In Hemingway's The Old Man and the Sea, we meet the old man Santiago, who is a persistent, hardy, and prideful individual. He exemplifies these character traits in his struggles to earn back the respect and reputation among the local fisherman. To do this, he sails out much farther than the other fishermen, in hopes if finding a big fish to bring back – bigger than any of the fish they have caught. Overall, Santiago exhibited all of the traits of any great fisherman; persistence, hardiness, and pride. Perhaps though, one of his greatest traits was the persistence he always seemed to show.
Santiago showed great persistence throughout the story. Despite the fact he had not caught a fish in over eighty-four days, he continues to go out in hopes of coming in with a large catch. Day after day he would go out, and even after the fortieth day, when Manolin is forced by his father to abandon him, he would still go out. When he finally hooks the Marlin, and he battles with it for three days battling both his hunger and injuries at the same time. Through his persistence he wins this battle, but he soon faces another with the sharks who have come to attack his catch. Santiago's persistence showed again as he battled the sharks who were attacking the marlin he had caught. Time after time, he would fight off the sharks to save his prized catch. This shows his great amount of persistence, as well as his hardiness.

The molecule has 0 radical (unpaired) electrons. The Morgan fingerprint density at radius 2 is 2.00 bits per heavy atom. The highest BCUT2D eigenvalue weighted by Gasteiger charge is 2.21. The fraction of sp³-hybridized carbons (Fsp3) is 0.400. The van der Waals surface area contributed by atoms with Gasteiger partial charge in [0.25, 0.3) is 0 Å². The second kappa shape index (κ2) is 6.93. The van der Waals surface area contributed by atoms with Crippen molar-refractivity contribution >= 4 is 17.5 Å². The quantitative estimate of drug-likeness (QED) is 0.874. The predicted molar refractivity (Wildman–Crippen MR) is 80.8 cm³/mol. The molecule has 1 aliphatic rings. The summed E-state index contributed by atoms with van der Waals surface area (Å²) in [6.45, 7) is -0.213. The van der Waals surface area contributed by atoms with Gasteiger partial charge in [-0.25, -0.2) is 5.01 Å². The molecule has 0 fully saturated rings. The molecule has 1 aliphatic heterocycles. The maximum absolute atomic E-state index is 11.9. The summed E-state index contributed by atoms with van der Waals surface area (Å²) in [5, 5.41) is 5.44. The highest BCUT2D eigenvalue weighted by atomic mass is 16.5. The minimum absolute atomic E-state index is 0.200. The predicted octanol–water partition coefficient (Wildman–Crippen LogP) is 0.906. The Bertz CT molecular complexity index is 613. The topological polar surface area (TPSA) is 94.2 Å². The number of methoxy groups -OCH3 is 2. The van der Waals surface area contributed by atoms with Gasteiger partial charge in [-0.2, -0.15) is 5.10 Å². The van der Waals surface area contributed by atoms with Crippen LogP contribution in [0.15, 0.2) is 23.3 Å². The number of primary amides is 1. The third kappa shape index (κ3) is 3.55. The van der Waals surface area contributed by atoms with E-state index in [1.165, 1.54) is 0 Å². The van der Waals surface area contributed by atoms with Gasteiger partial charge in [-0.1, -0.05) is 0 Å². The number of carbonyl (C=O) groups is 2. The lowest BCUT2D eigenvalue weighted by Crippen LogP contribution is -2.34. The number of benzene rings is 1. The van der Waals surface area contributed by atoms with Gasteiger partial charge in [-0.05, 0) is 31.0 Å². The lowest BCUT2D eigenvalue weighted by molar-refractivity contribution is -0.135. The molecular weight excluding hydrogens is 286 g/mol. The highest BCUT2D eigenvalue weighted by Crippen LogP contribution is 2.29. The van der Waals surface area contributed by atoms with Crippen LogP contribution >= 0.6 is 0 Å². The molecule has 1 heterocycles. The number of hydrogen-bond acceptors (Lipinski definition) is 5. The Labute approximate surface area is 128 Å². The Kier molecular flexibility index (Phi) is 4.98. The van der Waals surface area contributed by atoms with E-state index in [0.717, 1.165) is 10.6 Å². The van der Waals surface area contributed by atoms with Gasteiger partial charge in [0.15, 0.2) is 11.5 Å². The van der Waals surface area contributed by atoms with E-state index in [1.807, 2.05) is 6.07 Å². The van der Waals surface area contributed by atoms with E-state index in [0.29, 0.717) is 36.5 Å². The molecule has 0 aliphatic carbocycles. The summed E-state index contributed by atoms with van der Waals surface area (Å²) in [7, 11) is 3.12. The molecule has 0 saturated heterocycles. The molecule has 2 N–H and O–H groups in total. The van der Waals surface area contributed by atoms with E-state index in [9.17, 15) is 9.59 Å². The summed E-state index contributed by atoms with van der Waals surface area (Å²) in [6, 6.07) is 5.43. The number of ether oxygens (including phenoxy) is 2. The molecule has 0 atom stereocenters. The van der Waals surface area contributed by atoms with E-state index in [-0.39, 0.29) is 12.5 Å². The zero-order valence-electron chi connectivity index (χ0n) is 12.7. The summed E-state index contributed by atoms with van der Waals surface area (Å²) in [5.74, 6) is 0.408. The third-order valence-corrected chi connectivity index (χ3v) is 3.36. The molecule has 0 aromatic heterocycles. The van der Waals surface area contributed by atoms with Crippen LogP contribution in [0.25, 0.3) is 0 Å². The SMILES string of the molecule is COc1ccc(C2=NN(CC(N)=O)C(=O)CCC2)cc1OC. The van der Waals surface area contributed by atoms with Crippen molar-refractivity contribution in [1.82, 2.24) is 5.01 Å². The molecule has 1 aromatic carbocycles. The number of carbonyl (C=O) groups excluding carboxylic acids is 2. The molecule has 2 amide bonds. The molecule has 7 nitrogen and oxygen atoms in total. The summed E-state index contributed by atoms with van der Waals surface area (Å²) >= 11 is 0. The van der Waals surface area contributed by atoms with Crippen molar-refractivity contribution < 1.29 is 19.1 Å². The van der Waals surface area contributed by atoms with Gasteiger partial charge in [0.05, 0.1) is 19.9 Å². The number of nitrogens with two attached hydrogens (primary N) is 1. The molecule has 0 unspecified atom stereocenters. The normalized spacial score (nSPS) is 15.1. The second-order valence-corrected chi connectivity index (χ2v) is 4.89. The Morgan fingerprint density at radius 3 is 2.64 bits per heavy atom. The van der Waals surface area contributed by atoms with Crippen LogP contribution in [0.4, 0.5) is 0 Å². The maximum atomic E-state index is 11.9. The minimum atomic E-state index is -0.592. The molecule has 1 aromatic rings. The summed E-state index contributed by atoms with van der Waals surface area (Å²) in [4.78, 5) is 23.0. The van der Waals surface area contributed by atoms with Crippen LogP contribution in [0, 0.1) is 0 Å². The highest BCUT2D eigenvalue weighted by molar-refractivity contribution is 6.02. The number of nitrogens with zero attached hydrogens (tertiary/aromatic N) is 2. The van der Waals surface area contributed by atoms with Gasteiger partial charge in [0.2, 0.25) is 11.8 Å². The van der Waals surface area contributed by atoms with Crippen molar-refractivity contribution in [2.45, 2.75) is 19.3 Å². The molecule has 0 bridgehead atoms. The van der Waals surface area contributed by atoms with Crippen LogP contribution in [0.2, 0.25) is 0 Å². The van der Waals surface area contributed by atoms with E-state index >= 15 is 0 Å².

In addition to his persistence, Santiago was also quite a hardy individual. He was essentially living in poverty, with almost nothing to his name, yet he always seemed to find a way to endure, sometimes with Manolin's help, but more than often on his own. His hardiness allowed for him to sail out farther and farther and survive for his time out at sea. Santiago's hardy nature enabled him to endure the struggle with the marlin, and eventually win it. This same trait showed again in his battles with the sharks in his sail back to the island. Although his...
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